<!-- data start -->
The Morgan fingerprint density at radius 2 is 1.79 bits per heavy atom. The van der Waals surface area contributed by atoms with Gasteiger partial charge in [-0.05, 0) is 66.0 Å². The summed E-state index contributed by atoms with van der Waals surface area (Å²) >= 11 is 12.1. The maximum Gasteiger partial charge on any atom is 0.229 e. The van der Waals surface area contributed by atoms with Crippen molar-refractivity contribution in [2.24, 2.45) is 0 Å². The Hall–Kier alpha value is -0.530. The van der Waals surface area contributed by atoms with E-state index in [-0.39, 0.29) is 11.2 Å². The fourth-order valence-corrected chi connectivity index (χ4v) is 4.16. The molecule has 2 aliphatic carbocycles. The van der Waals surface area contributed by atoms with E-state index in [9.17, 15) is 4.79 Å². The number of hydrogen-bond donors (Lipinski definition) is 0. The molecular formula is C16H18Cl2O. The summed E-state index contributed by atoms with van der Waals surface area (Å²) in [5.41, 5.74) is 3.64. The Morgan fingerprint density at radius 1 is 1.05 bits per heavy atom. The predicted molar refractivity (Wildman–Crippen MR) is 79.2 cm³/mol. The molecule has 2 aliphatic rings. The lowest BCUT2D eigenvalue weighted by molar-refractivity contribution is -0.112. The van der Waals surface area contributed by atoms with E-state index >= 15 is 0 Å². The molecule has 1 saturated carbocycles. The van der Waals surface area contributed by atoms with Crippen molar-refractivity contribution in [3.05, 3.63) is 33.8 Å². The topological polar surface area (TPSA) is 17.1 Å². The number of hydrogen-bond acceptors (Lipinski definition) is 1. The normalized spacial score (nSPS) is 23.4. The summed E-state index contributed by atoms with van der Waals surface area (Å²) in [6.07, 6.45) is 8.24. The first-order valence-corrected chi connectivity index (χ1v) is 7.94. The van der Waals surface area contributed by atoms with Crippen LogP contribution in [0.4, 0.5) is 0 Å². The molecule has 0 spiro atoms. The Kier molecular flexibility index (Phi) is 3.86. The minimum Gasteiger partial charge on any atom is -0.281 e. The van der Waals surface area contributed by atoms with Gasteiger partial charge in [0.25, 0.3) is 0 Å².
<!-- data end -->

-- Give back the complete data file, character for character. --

The Morgan fingerprint density at radius 2 is 1.79 bits per heavy atom. The van der Waals surface area contributed by atoms with Gasteiger partial charge in [-0.05, 0) is 66.0 Å². The summed E-state index contributed by atoms with van der Waals surface area (Å²) >= 11 is 12.1. The maximum Gasteiger partial charge on any atom is 0.229 e. The van der Waals surface area contributed by atoms with Crippen molar-refractivity contribution in [2.24, 2.45) is 0 Å². The Hall–Kier alpha value is -0.530. The van der Waals surface area contributed by atoms with E-state index in [-0.39, 0.29) is 11.2 Å². The fourth-order valence-corrected chi connectivity index (χ4v) is 4.16. The molecule has 2 aliphatic carbocycles. The van der Waals surface area contributed by atoms with E-state index in [9.17, 15) is 4.79 Å². The number of hydrogen-bond donors (Lipinski definition) is 0. The molecular formula is C16H18Cl2O. The summed E-state index contributed by atoms with van der Waals surface area (Å²) in [5.41, 5.74) is 3.64. The Morgan fingerprint density at radius 1 is 1.05 bits per heavy atom. The predicted molar refractivity (Wildman–Crippen MR) is 79.2 cm³/mol. The molecule has 2 aliphatic rings. The lowest BCUT2D eigenvalue weighted by molar-refractivity contribution is -0.112. The van der Waals surface area contributed by atoms with E-state index >= 15 is 0 Å². The molecule has 1 saturated carbocycles. The van der Waals surface area contributed by atoms with Crippen molar-refractivity contribution in [3.05, 3.63) is 33.8 Å². The topological polar surface area (TPSA) is 17.1 Å². The number of hydrogen-bond acceptors (Lipinski definition) is 1. The normalized spacial score (nSPS) is 23.4. The summed E-state index contributed by atoms with van der Waals surface area (Å²) in [6.07, 6.45) is 8.24. The first-order valence-corrected chi connectivity index (χ1v) is 7.94. The van der Waals surface area contributed by atoms with Crippen LogP contribution in [0.4, 0.5) is 0 Å². The molecule has 0 spiro atoms. The Kier molecular flexibility index (Phi) is 3.86. The minimum Gasteiger partial charge on any atom is -0.281 e. The van der Waals surface area contributed by atoms with Gasteiger partial charge in [0.25, 0.3) is 0 Å².